View Full Version : How the hell do you use pastels?? :P

09-06-2003, 02:00 AM
Sorry for the hostility lol I've been wanting to do pastel portraits for a while. I've got the concept of colour down, but I can't get them to blend at all. First off, do you go light to dark and leave the highlights, or dark to light and make the highlights? What kind of paper should one use? Whenever I try and lay down the tones and do a little blending on the face, it all just turns different colors like green and turns to muck. Just like painting. lol

Any way I can get over this? The pastel portraits in this forum are so inspiring and beautiful, I'd love to try it :)


09-06-2003, 02:02 AM
Try a web search for pastel tutorial. You'll find lots of different projects of varying difficulty that will take you step by step from start to finish.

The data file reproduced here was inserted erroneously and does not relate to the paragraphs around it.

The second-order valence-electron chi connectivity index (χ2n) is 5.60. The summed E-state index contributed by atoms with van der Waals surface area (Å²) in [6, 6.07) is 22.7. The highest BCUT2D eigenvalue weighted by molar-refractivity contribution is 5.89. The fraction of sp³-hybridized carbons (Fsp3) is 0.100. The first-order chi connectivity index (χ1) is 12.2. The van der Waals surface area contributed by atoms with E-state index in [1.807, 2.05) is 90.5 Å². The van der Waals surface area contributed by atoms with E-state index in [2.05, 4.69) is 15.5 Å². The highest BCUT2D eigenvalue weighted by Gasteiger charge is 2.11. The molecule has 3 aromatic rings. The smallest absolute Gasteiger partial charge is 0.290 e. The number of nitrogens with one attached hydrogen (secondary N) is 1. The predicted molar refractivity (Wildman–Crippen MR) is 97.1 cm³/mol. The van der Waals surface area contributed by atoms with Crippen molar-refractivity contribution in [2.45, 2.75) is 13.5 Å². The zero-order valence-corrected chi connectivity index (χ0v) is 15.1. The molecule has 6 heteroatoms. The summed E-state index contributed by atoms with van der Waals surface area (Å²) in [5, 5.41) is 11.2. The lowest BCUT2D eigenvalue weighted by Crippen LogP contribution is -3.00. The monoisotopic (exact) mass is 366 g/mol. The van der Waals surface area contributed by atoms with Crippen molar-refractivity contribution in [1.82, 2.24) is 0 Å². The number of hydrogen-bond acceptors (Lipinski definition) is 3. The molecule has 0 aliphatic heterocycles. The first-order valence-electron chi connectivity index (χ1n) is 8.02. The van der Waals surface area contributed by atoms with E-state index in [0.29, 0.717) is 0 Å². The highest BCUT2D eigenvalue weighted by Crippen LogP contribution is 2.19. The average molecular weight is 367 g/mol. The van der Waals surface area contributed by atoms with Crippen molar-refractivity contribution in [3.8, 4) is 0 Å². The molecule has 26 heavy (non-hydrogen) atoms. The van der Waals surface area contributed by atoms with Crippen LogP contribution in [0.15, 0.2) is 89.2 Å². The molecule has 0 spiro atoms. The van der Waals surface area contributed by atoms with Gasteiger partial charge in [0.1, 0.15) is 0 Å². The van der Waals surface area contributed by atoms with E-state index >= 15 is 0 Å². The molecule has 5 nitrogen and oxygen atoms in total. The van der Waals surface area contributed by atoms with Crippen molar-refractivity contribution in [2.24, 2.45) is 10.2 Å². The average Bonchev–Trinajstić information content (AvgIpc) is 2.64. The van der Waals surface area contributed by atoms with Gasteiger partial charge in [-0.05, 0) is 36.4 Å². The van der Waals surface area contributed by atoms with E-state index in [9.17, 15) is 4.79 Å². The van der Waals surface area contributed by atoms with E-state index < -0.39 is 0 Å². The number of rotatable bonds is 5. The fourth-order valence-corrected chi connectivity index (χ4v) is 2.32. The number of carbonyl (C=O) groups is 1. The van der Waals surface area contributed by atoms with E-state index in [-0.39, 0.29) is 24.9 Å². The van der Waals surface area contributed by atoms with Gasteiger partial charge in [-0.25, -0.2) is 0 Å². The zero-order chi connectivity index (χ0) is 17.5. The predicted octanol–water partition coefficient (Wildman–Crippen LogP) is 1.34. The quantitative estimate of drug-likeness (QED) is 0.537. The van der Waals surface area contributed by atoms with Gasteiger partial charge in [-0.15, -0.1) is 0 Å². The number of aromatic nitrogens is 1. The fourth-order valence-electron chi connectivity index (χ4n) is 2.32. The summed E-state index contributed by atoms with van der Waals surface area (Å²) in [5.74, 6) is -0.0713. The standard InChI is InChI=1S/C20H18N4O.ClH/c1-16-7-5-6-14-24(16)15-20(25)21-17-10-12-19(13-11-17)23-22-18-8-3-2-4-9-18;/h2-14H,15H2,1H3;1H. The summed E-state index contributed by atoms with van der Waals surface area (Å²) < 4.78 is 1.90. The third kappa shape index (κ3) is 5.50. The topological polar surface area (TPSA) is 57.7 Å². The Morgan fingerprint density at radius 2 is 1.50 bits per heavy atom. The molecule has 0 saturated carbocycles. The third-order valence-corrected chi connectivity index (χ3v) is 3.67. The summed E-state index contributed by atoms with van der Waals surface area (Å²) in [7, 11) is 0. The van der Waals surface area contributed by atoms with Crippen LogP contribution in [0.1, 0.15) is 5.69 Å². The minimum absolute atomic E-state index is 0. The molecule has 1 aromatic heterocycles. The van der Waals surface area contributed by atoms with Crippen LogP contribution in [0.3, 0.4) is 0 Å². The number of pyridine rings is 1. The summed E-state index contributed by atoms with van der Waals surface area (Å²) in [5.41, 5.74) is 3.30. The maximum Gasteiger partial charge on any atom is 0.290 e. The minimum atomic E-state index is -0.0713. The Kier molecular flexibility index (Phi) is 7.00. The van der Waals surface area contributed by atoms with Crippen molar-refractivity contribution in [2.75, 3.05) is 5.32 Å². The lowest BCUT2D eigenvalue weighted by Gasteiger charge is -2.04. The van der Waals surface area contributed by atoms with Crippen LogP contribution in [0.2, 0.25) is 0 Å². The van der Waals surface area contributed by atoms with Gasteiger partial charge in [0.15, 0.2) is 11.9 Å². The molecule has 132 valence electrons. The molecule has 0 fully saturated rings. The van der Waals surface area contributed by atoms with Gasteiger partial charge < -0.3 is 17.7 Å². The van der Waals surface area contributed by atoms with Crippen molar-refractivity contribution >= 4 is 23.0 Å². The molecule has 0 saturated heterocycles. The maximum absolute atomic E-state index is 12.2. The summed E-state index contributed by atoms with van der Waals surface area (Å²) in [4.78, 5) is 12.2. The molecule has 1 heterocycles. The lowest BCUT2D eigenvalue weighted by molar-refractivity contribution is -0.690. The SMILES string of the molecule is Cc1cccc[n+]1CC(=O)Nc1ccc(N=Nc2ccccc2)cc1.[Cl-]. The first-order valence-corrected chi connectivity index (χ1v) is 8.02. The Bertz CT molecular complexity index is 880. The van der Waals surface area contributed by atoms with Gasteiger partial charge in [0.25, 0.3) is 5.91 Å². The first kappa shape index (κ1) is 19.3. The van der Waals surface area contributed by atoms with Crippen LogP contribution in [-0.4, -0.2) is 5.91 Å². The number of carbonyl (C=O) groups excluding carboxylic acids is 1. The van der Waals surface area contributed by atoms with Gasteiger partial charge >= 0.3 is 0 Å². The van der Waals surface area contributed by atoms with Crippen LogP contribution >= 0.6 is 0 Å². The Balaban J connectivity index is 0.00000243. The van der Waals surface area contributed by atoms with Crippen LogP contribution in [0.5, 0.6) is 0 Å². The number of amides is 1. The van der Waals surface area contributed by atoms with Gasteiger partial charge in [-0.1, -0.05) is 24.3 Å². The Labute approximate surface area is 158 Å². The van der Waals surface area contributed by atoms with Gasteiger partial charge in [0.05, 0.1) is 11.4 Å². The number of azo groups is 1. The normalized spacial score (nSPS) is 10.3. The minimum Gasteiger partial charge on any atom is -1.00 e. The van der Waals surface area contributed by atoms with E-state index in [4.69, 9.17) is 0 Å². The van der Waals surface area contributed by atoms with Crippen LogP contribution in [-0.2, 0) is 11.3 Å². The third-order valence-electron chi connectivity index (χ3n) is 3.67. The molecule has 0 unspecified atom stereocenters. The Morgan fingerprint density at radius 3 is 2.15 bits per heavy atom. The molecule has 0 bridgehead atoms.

09-06-2003, 02:18 AM

I am a new starter to pastels as well. Although I haven't tried portraits yet, that will eventually be my ultimate goal. My plan is to do flowers, still life, animals & then portraits/landscapes as they are the most difficult to do.

Since my 1st & only posting, all I've been doing is reading through WC forums as far back as I can & learning from it. There are so many WIP that have been posted by various artists which I find are more than helpful. And believ me your answers are all there...Perhaps that's one reason why I have not jumped in so quickly.

So far I have found that it is definately worth the time to read and observe the postingsin the pastel forums if you intend to improve your pastel skills.